• Open Access English
    Authors: 
    Elizabeth Wrigley-Field; Mathew V. Kiang; Alicia R Riley; Magali Barbieri; Yea-Hung Chen; Kate A. Duchowny; Ellicott C. Matthay; David Van Riper; Kirrthana Jegathesan; Kirsten Bibbins-Domingo; +1 more
    Publisher: HAL CCSD
    Countries: France, United States

    COVID-19 mortality increases markedly with age and is also substantially higher among Black, Indigenous, and People of Color (BIPOC) populations in the United States. These two facts can have conflicting implications because BIPOC populations are younger than white populations. In analyses of California and Minnesota—demographically divergent states—we show that COVID vaccination schedules based solely on age benefit the older white populations at the expense of younger BIPOC populations with higher risk of death from COVID-19. We find that strategies that prioritize high-risk geographic areas for vaccination at all ages better target mortality risk than age-based strategies alone, although they do not always perform as well as direct prioritization of high-risk racial/ethnic groups. Vaccination schemas directly implicate equitability of access, both domestically and globally. Age-based COVID-19 vaccination prioritizes white people above higher-risk others; geographic prioritization improves equity. Description

Advanced search in
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arrow_drop_down
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5 Research products, page 1 of 1
  • English
    Authors: 
    Edmond, Jennifer; Basaraba, Nicole; Doran, Michelle; Garnett, Vicky; Grile, Courtney Helen; Papaki, Eliza; Tóth-Czifra, Erzsébet;
    Publisher: HAL CCSD
    Country: France
  • Publication . Article . Conference object . Preprint . Part of book or chapter of book . 2021
    Open Access
    Authors: 
    Raj Ratn Pranesh; Mehrdad Farokhnejad; Ambesh Shekhar; Genoveva Vargas-Solar;
    Publisher: Springer International Publishing
    Country: France

    International audience; This paper presents the Multilingual COVID-19 Analysis Method (CMTA) for detecting and observing the spread of misinformation about this disease within texts. CMTA proposes a data science (DS) pipeline that applies machine learning models for processing, classifying (Dense-CNN) and analyzing (MBERT) multilingual (micro)-texts. DS pipeline data preparation tasks extract features from multilingual textual data and categorize it into specific information classes (i.e., 'false', 'partly false', 'misleading'). The CMTA pipeline has been experimented with multilingual micro-texts (tweets), showing misinformation spread across different languages. To assess the performance of CMTA and put it in perspective, we performed a comparative analysis of CMTA with eight monolingual models used for detecting misinformation. The comparison shows that CMTA has surpassed various monolingual models and suggests that it can be used as a general method for detecting misinformation in multilingual micro-texts. CMTA experimental results show misinformation trends about COVID-19 in different languages during the first pandemic months.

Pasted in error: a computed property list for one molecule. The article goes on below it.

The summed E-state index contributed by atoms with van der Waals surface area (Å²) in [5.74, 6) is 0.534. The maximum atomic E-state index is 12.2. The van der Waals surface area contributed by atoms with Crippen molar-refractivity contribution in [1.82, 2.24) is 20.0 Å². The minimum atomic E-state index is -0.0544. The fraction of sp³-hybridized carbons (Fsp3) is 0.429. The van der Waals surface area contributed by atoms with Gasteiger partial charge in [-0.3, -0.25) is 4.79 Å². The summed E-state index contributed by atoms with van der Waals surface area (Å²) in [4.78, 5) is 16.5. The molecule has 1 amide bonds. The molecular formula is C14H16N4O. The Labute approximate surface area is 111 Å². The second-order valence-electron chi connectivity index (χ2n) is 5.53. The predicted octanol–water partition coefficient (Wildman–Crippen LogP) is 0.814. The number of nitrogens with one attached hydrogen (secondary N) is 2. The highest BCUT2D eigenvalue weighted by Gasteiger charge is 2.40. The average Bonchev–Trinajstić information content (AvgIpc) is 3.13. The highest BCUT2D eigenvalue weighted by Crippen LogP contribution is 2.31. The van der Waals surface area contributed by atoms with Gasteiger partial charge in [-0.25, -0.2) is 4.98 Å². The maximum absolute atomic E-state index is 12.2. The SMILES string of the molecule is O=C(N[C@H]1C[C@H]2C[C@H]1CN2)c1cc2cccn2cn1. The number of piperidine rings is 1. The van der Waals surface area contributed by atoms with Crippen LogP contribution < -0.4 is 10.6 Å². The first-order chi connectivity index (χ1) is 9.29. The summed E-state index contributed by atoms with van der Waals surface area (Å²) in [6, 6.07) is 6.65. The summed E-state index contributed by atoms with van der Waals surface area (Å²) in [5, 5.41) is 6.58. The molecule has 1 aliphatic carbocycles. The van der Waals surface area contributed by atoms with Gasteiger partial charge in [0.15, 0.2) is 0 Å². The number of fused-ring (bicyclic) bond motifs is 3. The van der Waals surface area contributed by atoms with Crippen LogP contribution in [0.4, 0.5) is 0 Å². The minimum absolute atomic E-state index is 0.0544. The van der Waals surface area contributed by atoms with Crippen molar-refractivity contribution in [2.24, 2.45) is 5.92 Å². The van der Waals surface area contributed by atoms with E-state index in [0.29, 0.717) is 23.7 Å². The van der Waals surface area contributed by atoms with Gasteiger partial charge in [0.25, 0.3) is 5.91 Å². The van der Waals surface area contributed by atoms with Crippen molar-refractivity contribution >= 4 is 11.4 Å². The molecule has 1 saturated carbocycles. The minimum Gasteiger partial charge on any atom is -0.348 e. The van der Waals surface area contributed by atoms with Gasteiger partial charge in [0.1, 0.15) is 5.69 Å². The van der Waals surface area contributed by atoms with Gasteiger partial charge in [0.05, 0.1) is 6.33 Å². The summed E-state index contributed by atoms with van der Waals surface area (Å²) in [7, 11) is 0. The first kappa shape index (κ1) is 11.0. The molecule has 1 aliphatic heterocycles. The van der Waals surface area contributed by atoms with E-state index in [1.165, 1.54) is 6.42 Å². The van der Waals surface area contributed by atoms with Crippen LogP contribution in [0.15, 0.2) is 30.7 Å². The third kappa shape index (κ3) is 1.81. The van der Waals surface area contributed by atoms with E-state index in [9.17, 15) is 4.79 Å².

• Open Access English
    Authors: 
    Jocelyn Raude; Marion Debin; Cécile Souty; Caroline Guerris; Iclement Turbelin; Alessandra Falchi; Isabelle Bonmarin; Daniela Paolotti; Yamir Moreno; Chinelo Obi; +5 more
    Publisher: HAL CCSD
    Country: France

    The recent emergence of the SARS-CoV-2 in China has raised the spectre of a novel, potentially catastrophic pandemic in both scientific and lay communities throughout the world. In this particular context, people have been accused of being excessively pessimistic regarding the future consequences of this emerging health threat. However, consistent with previous research in social psychology, a large survey conducted in Europe in the early stage of the COVID-19 epidemic shows that the majority of respondents was actually overly optimistic about the risk of infection. https://psyarxiv.com/364qj/

  • Open Access
    Authors: 
    Cédric Gil-Jardiné; Gabrielle Chenais; Catherine Pradeau; Eric Tentillier; Philipe Revel; Xavier Combes; Michel Galinski; Eric Tellier; Emmanuel Lagarde;